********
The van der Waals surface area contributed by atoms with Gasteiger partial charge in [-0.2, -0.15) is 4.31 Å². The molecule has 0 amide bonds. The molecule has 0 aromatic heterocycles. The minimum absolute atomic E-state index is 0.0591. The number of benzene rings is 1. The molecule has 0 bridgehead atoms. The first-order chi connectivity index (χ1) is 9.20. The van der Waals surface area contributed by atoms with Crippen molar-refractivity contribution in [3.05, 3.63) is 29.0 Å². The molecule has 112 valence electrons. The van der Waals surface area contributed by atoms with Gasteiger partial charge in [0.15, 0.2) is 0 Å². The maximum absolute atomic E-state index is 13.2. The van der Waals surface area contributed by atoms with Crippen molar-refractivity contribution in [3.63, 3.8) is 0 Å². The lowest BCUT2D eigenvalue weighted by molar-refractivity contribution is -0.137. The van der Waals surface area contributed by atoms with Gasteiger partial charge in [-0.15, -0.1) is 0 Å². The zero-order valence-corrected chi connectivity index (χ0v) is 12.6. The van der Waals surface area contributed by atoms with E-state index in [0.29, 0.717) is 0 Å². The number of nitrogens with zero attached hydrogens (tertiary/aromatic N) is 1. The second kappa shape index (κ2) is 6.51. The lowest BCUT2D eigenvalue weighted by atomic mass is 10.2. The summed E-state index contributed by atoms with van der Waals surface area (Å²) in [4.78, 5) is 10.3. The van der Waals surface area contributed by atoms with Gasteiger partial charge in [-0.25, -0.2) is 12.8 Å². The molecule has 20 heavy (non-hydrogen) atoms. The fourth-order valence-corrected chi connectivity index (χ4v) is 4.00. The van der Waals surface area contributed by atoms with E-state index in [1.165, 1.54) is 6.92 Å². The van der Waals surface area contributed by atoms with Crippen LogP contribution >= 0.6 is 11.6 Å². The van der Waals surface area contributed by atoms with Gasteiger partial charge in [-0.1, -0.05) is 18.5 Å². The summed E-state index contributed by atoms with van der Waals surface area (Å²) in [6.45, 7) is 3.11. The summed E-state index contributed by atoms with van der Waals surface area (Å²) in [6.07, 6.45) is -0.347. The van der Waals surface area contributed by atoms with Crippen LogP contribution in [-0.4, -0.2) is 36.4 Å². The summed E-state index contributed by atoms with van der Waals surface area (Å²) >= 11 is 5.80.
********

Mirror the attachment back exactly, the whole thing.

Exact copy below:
The van der Waals surface area contributed by atoms with Gasteiger partial charge in [-0.2, -0.15) is 4.31 Å². The molecule has 0 amide bonds. The molecule has 0 aromatic heterocycles. The minimum absolute atomic E-state index is 0.0591. The number of benzene rings is 1. The molecule has 0 bridgehead atoms. The first-order chi connectivity index (χ1) is 9.20. The van der Waals surface area contributed by atoms with Crippen molar-refractivity contribution in [3.05, 3.63) is 29.0 Å². The molecule has 112 valence electrons. The van der Waals surface area contributed by atoms with Gasteiger partial charge in [0.15, 0.2) is 0 Å². The maximum absolute atomic E-state index is 13.2. The van der Waals surface area contributed by atoms with Crippen molar-refractivity contribution in [3.63, 3.8) is 0 Å². The lowest BCUT2D eigenvalue weighted by molar-refractivity contribution is -0.137. The van der Waals surface area contributed by atoms with Gasteiger partial charge in [-0.15, -0.1) is 0 Å². The zero-order valence-corrected chi connectivity index (χ0v) is 12.6. The van der Waals surface area contributed by atoms with E-state index in [0.29, 0.717) is 0 Å². The number of nitrogens with zero attached hydrogens (tertiary/aromatic N) is 1. The second kappa shape index (κ2) is 6.51. The lowest BCUT2D eigenvalue weighted by atomic mass is 10.2. The summed E-state index contributed by atoms with van der Waals surface area (Å²) in [4.78, 5) is 10.3. The van der Waals surface area contributed by atoms with Gasteiger partial charge in [-0.25, -0.2) is 12.8 Å². The molecule has 20 heavy (non-hydrogen) atoms. The fourth-order valence-corrected chi connectivity index (χ4v) is 4.00. The van der Waals surface area contributed by atoms with E-state index in [1.165, 1.54) is 6.92 Å². The van der Waals surface area contributed by atoms with Crippen LogP contribution >= 0.6 is 11.6 Å². The van der Waals surface area contributed by atoms with Gasteiger partial charge in [-0.1, -0.05) is 18.5 Å². The summed E-state index contributed by atoms with van der Waals surface area (Å²) in [6.45, 7) is 3.11. The summed E-state index contributed by atoms with van der Waals surface area (Å²) in [6.07, 6.45) is -0.347. The van der Waals surface area contributed by atoms with Crippen LogP contribution in [-0.4, -0.2) is 36.4 Å². The summed E-state index contributed by atoms with van der Waals surface area (Å²) >= 11 is 5.80.